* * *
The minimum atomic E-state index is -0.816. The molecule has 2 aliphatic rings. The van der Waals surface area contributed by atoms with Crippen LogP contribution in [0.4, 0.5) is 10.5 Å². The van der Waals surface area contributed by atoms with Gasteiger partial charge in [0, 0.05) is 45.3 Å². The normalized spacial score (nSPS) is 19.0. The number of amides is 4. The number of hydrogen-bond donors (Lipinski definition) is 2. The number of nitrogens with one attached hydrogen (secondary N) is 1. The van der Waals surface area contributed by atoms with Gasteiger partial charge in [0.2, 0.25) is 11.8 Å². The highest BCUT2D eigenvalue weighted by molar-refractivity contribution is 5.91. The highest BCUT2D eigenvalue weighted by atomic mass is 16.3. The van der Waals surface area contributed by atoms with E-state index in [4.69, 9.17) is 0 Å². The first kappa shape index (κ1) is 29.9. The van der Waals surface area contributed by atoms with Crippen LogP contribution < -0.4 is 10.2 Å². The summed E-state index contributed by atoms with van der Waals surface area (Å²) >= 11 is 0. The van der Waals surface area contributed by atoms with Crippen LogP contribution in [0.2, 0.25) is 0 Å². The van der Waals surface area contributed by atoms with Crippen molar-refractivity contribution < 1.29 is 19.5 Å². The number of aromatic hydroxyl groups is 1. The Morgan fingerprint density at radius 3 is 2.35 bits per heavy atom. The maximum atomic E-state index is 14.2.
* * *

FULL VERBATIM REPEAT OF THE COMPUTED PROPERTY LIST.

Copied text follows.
The minimum atomic E-state index is -0.816. The molecule has 2 aliphatic rings. The van der Waals surface area contributed by atoms with Crippen LogP contribution in [0.4, 0.5) is 10.5 Å². The van der Waals surface area contributed by atoms with Gasteiger partial charge in [0, 0.05) is 45.3 Å². The normalized spacial score (nSPS) is 19.0. The number of amides is 4. The number of hydrogen-bond donors (Lipinski definition) is 2. The number of nitrogens with one attached hydrogen (secondary N) is 1. The van der Waals surface area contributed by atoms with Gasteiger partial charge in [0.2, 0.25) is 11.8 Å². The highest BCUT2D eigenvalue weighted by molar-refractivity contribution is 5.91. The highest BCUT2D eigenvalue weighted by atomic mass is 16.3. The van der Waals surface area contributed by atoms with E-state index in [4.69, 9.17) is 0 Å². The first kappa shape index (κ1) is 29.9. The van der Waals surface area contributed by atoms with Crippen LogP contribution < -0.4 is 10.2 Å². The summed E-state index contributed by atoms with van der Waals surface area (Å²) >= 11 is 0. The van der Waals surface area contributed by atoms with Crippen LogP contribution in [0.2, 0.25) is 0 Å². The van der Waals surface area contributed by atoms with Crippen molar-refractivity contribution < 1.29 is 19.5 Å². The number of aromatic hydroxyl groups is 1. The Morgan fingerprint density at radius 3 is 2.35 bits per heavy atom. The maximum atomic E-state index is 14.2.